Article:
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Asia Times: The nightmare Bush dreads most

Posted by uscsjp on April 18, 2007

By Dilip Hiro

Public opinion polls are valuable chips to play for those engaged in a debate of national or international consequence. In the end, however, they are abstract numbers. It is popular demonstrations which give them substance, color, and – above all – wide media exposure, and make them truly meaningful. This is particularly true when such marches are peaceful and disciplined in a war-ravaged country like Iraq.

This indeed was the case with the demonstration on April 9 in

Najaf. Over a million Iraqis, holding aloft thousands of national flags, marched, chanting, “Yes, yes, Iraq/No, no, America” and “No, no, American/Leave, leave occupier.”

The demonstrators arrived from all over the country in response to a call by Muqtada al-Sadr, a radical Shi’ite cleric, to demand an end to foreign occupation on the fourth anniversary of the end of Ba’athist rule in Baghdad.

Both the size of the demonstration and its composition were unprecedented. “There are people here from all different parties and sects,” Hadhim al-Araji, Muqtada’s representative in Baghdad’s Kadhimiya district, told reporters. “We are all carrying the national flag, a symbol of unity. And we are all united in calling for the withdrawal of the Americans.”

The presence of many senior Sunni clerics at the head of the march, which started from Muqtada’s mosque in Kufa, a nearby town, and the absence of any sectarian flags or images in the parade, underlined the ecumenical nature of the protest.

Crucially, the mammoth demonstration reflected the view prevalent among Iraqi lawmakers. Last autumn, 170 of them in a 275-member Parliament, signed a motion demanding to know the date of an American withdrawal. The discomfited government of Prime Minister Nuri al-Maliki played a procedural trick by referring the subject to a parliamentary committee, thereby buying time.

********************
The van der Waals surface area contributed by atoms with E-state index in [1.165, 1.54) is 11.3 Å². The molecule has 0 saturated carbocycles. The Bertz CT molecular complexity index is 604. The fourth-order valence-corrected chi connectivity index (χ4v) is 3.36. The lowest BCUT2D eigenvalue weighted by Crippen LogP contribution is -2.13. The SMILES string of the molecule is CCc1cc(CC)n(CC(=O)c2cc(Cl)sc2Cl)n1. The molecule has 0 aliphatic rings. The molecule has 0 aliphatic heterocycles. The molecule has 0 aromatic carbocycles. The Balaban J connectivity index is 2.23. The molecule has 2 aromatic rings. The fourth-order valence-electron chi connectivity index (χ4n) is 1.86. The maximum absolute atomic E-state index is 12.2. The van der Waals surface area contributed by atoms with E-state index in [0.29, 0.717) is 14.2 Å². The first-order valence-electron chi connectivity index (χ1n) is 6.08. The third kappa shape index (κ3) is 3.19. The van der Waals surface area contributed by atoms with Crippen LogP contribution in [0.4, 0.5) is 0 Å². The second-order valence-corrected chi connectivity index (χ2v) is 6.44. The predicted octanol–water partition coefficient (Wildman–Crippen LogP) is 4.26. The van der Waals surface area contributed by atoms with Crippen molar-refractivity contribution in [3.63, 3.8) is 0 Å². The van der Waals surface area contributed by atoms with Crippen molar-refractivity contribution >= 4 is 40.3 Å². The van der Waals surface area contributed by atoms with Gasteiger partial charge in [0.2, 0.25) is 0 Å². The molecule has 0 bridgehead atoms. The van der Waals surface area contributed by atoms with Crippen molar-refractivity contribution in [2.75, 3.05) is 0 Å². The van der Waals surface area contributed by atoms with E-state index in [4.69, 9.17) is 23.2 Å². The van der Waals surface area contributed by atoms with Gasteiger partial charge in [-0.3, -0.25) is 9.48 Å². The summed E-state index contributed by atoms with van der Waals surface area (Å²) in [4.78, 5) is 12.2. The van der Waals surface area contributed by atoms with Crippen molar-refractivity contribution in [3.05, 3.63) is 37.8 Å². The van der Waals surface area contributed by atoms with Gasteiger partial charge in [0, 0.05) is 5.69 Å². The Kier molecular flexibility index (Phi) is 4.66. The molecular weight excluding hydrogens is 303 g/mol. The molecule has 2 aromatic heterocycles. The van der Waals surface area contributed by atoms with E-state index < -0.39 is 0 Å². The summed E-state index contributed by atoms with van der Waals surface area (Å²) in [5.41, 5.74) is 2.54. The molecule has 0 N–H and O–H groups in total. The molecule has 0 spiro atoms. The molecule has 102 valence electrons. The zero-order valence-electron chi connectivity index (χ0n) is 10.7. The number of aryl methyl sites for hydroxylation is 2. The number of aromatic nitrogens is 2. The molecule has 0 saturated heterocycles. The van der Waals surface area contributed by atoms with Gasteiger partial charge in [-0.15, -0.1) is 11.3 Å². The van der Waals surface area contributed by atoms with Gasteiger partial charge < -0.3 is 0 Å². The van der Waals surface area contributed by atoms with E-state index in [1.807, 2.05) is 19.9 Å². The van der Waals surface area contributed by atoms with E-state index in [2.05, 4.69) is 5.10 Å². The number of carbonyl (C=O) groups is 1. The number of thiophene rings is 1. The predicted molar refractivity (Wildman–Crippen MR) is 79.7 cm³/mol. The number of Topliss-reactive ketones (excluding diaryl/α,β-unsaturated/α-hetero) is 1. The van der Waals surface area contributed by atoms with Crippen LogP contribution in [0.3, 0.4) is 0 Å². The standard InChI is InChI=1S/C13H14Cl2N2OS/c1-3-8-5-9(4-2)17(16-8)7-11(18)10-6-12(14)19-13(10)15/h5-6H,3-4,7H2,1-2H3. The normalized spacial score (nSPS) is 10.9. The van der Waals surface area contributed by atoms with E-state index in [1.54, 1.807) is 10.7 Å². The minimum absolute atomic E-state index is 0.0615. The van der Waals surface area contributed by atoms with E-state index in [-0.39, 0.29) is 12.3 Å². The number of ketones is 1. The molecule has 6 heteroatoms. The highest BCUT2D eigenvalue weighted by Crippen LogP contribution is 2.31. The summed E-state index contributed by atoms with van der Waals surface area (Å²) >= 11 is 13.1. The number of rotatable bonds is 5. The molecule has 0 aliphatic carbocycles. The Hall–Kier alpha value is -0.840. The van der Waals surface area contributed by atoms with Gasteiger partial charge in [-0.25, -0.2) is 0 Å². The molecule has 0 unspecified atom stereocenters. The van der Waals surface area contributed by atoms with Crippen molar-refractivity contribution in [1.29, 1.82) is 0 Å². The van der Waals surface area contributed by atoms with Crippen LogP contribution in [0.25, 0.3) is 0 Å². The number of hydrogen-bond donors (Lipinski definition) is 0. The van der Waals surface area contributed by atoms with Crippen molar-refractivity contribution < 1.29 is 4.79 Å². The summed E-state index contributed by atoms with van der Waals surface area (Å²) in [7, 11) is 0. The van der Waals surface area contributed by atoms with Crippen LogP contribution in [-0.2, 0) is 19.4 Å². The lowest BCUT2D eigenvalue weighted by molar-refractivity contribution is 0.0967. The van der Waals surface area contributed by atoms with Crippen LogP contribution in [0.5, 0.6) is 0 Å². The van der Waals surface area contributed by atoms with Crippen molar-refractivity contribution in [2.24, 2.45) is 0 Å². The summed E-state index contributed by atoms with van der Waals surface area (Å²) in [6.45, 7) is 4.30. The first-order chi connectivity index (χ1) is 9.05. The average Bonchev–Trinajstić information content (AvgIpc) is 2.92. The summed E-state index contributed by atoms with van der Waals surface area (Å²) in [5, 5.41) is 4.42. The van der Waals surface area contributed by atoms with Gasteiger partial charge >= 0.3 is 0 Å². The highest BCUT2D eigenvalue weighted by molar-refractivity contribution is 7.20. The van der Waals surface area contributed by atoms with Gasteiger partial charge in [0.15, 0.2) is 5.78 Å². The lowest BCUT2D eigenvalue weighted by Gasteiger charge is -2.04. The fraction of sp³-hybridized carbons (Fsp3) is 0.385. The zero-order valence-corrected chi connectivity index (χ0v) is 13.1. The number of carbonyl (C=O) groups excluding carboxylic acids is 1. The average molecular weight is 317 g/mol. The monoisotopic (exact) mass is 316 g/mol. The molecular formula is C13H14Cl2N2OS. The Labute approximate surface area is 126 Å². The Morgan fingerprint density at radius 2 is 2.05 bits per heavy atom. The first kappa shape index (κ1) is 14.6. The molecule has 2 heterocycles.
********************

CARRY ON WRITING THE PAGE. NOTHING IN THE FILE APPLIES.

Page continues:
Opinion polls conducted since then show three-quarters of Iraqi respondents demanding the withdrawal of the Anglo-American troops within six to 12 months. (continued)

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Robert Fisk: Fear and loathing on an American campus

Posted by uscsjp on April 17, 2007

04.14.2007 | The Independent
by Robert Fisk

On the night of 11 September 2001, Al Dershowitz of Harvard law school exploded in anger. Robert Fisk, he roared over Irish radio, was a dangerous man. I was “pro-terrorist”. I was “anti-American” and that, Dershowitz announced to the people of County Mayo, “is the same as anti-Semitic”.

Of course I had dared to ask the “Why” question; Why had 19 Arabs flown aircraft into the World Trade Center, the Pentagon and Pennsylvania? Take any crime on the streets of London and the first thing Scotland Yard does is look for a motive. But when we had international crimes against humanity on the scale of New York, Washington and Pennsylvania, the first thing we were not allowed to do was look for a motive. How very odd. The 19 murderers came from a place called the Middle East. Was there a problem out there?

But Al would have none of this. And I got the message. To ask the “Why” question made me a Nazi. Which is why I subsequently received a flood of mail, much of it from Denver – what has Denver got against me? – telling me that my mother was Adolf Eichmann’s daughter. Thanks, Al. I’m sure you didn’t dream of the hate mail your silly diatribe will inspire. I guess Irish radio host Eamon Dunphy did. He pulled the plug on Al.